This Is How A "Bail-Out" Becomes A "Bail-In"

Authored by Simon Black via,

Here’s the perfect example of how insane our financial system has become.

It was announced yesterday that, after a 24-hour white-knuckled ride, Spanish banking giant Banco Popular had been sold to Banco Santander for the price of just 1 euro.

Note- that’s 1 euro in TOTAL. Not 1 euro per share.

Banco Popular had once been one of Spain’s largest banks.

But just as certain banks tend to do from time to time, Popular sacrificed responsibility and good conduct for quick profits.

They spent years gambling their depositors’ savings away on idiotic, dangerous, pitiful loans. And those bad loans eventually came back to bite them.

The modern business of banking is all about pooling customer deposits together and making various loans and investments with those funds.

Safe, responsible banks make sensible investments.

They maintain extremely high loan standards. And they keep a SUBSTANTIAL rainy day fund set aside in case those loans and investments go bad.

Banco Popular did none of those things.

Back in 2006 during the height of the real estate bubble, for example, Popular maintained a liquidity ratio of less than 2% according to its annual report that year.

This means that over 98% of its customers’ savings had been gambled away on bad loans and bad speculations.

Eventually those risky loans started failing, and the bank started losing money.

Last year alone Popular lost 3.5 billion euros, which is about as much as they earned in all of the bubble years combined.

Fearing for the banks ability to continue servicing its customers, European regulators stepped in on Tuesday and forced a fire sale.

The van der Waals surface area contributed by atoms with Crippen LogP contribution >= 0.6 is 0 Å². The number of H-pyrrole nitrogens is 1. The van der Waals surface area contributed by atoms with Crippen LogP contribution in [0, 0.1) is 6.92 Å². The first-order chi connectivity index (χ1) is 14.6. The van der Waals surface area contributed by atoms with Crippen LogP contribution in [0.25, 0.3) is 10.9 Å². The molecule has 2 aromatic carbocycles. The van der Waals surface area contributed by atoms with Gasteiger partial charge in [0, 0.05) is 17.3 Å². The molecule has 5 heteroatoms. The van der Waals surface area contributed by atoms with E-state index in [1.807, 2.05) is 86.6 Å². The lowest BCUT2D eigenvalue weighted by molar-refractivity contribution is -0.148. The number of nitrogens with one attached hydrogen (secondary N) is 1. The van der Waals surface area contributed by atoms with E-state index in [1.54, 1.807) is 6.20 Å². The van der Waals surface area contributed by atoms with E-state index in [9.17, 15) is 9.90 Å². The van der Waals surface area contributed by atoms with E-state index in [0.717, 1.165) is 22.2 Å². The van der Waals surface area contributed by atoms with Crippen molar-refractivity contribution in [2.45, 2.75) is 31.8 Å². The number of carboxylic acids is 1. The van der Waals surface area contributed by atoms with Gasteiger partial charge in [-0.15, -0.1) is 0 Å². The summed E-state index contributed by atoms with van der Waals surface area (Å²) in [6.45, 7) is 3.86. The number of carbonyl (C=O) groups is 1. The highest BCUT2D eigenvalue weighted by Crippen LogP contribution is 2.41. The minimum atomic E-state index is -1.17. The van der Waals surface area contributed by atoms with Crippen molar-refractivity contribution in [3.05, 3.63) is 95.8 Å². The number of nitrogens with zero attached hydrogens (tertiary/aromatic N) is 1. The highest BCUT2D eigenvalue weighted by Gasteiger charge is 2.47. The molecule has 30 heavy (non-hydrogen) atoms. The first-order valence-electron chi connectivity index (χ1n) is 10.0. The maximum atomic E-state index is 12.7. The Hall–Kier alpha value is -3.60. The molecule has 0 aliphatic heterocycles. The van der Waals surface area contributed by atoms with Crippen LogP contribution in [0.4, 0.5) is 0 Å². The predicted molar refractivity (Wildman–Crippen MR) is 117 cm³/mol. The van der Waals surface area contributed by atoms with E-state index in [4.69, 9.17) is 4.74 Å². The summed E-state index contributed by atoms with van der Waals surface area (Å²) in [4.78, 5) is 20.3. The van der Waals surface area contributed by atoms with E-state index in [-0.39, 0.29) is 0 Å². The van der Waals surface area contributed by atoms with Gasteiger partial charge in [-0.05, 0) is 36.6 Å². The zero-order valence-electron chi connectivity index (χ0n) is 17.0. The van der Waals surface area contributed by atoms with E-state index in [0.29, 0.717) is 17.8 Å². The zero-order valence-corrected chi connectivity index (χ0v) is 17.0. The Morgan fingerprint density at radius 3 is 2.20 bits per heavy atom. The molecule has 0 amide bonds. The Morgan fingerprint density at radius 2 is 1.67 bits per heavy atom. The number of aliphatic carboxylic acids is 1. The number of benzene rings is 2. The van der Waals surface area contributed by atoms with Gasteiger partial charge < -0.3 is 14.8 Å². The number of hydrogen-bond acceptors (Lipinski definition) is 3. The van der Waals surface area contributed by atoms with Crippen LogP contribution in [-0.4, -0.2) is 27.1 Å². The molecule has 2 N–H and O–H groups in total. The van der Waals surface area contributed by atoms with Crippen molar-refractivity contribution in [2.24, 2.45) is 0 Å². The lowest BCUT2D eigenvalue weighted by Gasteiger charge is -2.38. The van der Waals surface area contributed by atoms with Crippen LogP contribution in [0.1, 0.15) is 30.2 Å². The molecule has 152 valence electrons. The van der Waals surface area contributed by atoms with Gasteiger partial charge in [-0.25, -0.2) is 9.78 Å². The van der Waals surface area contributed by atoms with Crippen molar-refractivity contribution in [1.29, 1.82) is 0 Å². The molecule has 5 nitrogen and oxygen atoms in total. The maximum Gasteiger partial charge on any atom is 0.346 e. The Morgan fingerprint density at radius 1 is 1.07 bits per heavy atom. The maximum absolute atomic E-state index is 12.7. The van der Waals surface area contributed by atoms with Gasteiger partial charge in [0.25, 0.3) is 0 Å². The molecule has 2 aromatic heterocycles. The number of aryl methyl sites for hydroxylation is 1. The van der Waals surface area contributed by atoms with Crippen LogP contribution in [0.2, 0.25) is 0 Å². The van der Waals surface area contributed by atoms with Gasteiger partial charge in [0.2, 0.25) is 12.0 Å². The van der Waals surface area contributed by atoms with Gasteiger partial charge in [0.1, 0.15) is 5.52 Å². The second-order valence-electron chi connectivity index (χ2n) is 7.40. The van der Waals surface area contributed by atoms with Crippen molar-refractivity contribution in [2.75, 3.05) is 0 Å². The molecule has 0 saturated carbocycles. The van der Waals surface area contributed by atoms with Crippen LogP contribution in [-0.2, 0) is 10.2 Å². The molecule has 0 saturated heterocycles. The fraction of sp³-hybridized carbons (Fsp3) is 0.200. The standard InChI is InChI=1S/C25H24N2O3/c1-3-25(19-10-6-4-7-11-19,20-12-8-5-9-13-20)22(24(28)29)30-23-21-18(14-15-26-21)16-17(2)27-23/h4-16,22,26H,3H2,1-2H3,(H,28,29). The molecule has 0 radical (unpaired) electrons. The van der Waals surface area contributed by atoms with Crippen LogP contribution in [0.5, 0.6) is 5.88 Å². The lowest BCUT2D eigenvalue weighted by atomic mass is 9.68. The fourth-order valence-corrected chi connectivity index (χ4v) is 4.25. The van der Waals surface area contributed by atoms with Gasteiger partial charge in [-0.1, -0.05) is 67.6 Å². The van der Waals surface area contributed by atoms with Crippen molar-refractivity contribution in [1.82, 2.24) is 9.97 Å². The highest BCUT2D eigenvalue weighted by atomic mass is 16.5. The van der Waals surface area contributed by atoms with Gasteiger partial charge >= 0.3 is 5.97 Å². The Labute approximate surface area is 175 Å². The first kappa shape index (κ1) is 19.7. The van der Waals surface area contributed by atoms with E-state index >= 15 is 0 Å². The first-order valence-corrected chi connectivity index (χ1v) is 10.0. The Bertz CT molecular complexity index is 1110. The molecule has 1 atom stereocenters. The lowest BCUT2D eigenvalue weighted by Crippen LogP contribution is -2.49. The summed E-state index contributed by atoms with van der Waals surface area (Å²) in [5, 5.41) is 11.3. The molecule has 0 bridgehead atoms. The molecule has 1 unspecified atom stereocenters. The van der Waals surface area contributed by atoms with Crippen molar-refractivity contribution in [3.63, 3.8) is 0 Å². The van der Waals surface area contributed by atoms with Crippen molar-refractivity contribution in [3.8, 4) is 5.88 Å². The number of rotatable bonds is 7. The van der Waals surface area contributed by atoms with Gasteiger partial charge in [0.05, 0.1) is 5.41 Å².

Banco Santander “won” that auction, again, paying a symbolic price of just 1 euro.

This means that Banco Santander will now inherit all the toxic loans (and consequent losses) that Popular had on its books.

The insanity here is that Santander had almost no time to conduct its due diligence, i.e. research the business to understand what they were buying.

Banco Popular had a balance sheet worth over $150 billion with hundreds of thousands of different loans.

It would take months to even begin scratching the surface of such a massive balance sheet.

By comparison, the last time I bought a business I paid $6 million and spent more than a year conducting due diligence.

Santander bought a $150 billion business and spent less than 24 hours trying to understand what they were buying.

This is nuts. And ENORMOUSLY risky for Santander.

But perhaps even more insane is that this deal is now being hailed by European governments and financial media as a wonderful solution to the looming problem of bank insolvency.

It doesn’t take a rocket scientist to understand that this problem wasn’t really solved.

It was just transferred from one bank to another. The assets are still toxic. They just happen to be owned by Santander now.

Most importantly, Banco Popular is FAR from alone.

Here in Italy, in fact, a number of smaller banks are teetering on insolvency.